• had straightforward surgery (first surgery, for example)
  • received a NICE-recommended joint
  • have rapid access to an orthopaedic review if they develop symptoms.  

Together, they recommended that, for this group:

  • routine follow-up is not needed for 10 years
  • 10 years after surgery, people should have X-rays to assess the joint, and a clinical assessment including questionnaires on pain and mobility
  • the results of the 10-year assessment should influence later follow-ups.

People with complications or who have received a different type of replacement may need earlier follow-up.

Why is this important?

This study suggests that most people who have a joint replacement do not need follow-up in the first 10 years after their surgery.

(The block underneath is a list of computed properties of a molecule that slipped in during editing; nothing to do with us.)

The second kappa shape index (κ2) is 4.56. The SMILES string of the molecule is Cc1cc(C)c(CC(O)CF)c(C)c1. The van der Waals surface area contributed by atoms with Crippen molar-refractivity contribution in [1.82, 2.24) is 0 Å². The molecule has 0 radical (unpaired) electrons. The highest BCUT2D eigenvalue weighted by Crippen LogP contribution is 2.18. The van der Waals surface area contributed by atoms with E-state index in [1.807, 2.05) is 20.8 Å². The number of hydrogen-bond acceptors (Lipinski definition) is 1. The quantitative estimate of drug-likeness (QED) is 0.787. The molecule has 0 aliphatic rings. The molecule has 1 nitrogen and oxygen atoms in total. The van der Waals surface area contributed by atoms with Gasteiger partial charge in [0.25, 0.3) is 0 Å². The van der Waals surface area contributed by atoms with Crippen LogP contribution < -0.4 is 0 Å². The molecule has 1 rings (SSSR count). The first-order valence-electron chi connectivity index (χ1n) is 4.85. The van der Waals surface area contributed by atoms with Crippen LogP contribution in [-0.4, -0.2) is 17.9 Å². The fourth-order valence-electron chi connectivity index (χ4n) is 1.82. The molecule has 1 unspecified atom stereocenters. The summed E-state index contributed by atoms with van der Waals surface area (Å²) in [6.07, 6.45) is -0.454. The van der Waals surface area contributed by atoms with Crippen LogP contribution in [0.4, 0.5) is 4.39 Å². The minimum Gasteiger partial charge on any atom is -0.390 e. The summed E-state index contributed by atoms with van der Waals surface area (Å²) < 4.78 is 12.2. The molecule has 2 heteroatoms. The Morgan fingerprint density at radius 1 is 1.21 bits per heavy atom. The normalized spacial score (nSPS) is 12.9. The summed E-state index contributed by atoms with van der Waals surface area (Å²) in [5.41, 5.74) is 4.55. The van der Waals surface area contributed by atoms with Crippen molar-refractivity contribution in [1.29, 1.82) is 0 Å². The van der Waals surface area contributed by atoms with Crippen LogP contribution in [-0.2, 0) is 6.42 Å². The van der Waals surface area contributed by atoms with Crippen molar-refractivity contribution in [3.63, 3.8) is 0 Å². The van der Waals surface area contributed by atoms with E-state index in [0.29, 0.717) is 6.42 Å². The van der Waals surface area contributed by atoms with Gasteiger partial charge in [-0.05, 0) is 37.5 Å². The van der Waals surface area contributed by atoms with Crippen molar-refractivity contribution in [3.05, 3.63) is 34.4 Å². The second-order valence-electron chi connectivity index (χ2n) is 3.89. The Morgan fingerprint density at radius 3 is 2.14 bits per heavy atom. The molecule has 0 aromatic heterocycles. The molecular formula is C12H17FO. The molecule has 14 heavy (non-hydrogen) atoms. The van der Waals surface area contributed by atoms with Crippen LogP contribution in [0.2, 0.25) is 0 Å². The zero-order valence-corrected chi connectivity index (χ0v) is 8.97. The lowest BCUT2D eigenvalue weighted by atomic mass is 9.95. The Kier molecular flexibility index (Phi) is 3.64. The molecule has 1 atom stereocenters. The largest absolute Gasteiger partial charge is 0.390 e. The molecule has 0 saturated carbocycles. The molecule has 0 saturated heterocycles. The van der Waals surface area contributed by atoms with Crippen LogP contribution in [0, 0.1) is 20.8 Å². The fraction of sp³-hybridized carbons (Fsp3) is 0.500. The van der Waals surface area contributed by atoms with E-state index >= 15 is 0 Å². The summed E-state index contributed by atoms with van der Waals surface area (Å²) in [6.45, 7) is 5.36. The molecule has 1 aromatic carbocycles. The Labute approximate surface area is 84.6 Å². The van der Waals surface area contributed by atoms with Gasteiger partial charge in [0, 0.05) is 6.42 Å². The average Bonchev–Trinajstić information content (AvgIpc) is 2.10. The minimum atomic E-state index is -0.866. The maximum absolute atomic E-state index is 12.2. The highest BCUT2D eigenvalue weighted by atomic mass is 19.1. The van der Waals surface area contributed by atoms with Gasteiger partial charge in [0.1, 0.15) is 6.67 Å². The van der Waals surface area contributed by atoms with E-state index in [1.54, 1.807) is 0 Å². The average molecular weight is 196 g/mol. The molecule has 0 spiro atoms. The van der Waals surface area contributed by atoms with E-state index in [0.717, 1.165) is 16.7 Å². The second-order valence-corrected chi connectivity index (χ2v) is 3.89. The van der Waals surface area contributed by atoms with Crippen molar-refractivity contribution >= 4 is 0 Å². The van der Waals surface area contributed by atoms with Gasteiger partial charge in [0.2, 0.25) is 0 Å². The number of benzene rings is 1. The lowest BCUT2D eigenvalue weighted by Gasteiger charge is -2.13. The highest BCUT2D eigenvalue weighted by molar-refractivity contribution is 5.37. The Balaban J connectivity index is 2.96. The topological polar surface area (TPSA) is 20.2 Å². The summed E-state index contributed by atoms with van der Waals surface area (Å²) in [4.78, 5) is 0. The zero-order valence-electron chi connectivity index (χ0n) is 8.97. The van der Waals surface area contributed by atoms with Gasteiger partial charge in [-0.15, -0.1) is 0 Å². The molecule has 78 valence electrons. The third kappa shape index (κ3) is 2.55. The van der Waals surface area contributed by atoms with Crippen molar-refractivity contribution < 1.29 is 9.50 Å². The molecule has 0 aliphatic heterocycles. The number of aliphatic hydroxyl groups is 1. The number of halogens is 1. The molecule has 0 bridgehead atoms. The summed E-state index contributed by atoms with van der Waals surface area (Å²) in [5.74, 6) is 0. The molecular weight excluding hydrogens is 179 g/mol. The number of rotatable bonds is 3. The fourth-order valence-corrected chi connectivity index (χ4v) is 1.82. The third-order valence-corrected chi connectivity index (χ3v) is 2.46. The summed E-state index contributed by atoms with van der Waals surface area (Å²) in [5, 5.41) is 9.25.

The group interpreting the findings included people with lived experience to make sure that the recommendations were relevant to them. The researchers hope clinicians and patients alike will find the results reassuring. They provide evidence to support the changes they may have seen in practice.

Up to half (30-50%) of the replacement joints used in surgery are not recommended by UK guidance, which may be due to surgeon’s preference. The researchers’ recommendations only apply to replacements recommended in NICE guidance.